Citizens of Burundi and Rwanda, alongside six other African countries are at the tail end of happiness, a report that ranks Uganda as third ‘happiest’ country in East Africa, has indicated.
The report released in Rome today ahead of the UN Happiness Day on March 20, was prepared by the Sustainable Development Solutions Network (SDSN) and the Earth Institute at Columbia University.
The report indicates that the bottom 10 least happy places on earth to live were in Madagascar, Tanzania, Liberia, Guinea, Rwanda, Benin, Afghanistan, Togo, Syria and Burundi.
Meanwhile, this year Denmark has overtaken Switzerland as the world’s happiest place, according to the report that urged nations regardless of wealth to tackle inequality and protect the environment.
The top 10 this year were Denmark, Switzerland, Iceland, Norway, Finland, Canada, Netherlands, New Zealand, Australia, and Sweden. Denmark was in third place last year, behind Switzerland and Iceland. The United States came in at 13, the United Kingdom at 23, France at 32, and Italy at 50.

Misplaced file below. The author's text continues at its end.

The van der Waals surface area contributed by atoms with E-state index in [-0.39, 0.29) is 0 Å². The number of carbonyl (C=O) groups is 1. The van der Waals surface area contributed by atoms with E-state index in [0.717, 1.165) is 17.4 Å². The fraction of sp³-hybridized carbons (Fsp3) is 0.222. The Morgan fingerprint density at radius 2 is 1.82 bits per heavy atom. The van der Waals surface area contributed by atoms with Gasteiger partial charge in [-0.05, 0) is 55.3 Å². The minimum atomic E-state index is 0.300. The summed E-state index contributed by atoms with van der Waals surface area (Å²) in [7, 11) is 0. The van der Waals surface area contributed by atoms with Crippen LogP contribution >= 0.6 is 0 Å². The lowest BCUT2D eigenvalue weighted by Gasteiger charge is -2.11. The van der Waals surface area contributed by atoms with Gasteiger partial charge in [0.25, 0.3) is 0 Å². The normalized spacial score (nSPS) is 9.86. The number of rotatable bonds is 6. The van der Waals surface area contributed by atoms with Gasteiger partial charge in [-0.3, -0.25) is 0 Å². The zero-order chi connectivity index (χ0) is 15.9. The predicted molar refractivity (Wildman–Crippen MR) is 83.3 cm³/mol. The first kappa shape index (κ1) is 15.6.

“There is a very strong message for my country, the United States, which is very rich, has gotten a lot richer over the last 50 years, but has gotten no happier,” said Professor Jeffrey Sachs, the head of the SDSN and special advisor to UN Secretary General Ban Ki-moon.
While the differences between countries where people are happy and those where they are not could be scientifically measured, “we can understand why and do something about it,” Sachs, one of the report’s authors, said in Rome.
“The message for the United States is clear. For a society that just chases money, we are chasing the wrong things. Our social fabric is deteriorating, social trust is deteriorating, faith in government is deteriorating,” he said.
Aiming to “survey the scientific underpinnings of measuring and understanding subjective well-being,” the report, now in its fourth edition, ranks 157 countries by happiness levels using factors such as per capita gross domestic product (GDP) and healthy years of life expectancy.
It also rates “having someone to count on in times of trouble” and freedom from corruption in government and business.
“When countries single-mindedly pursue individual objectives, such as economic development to the neglect of social and environmental objectives, the results can be highly adverse for human wellbeing, even dangerous for survival,” it said.
“Many countries in recent years have achieved economic growth at the cost of sharply rising inequality, entrenched social exclusion, and grave damage to the natural environment.”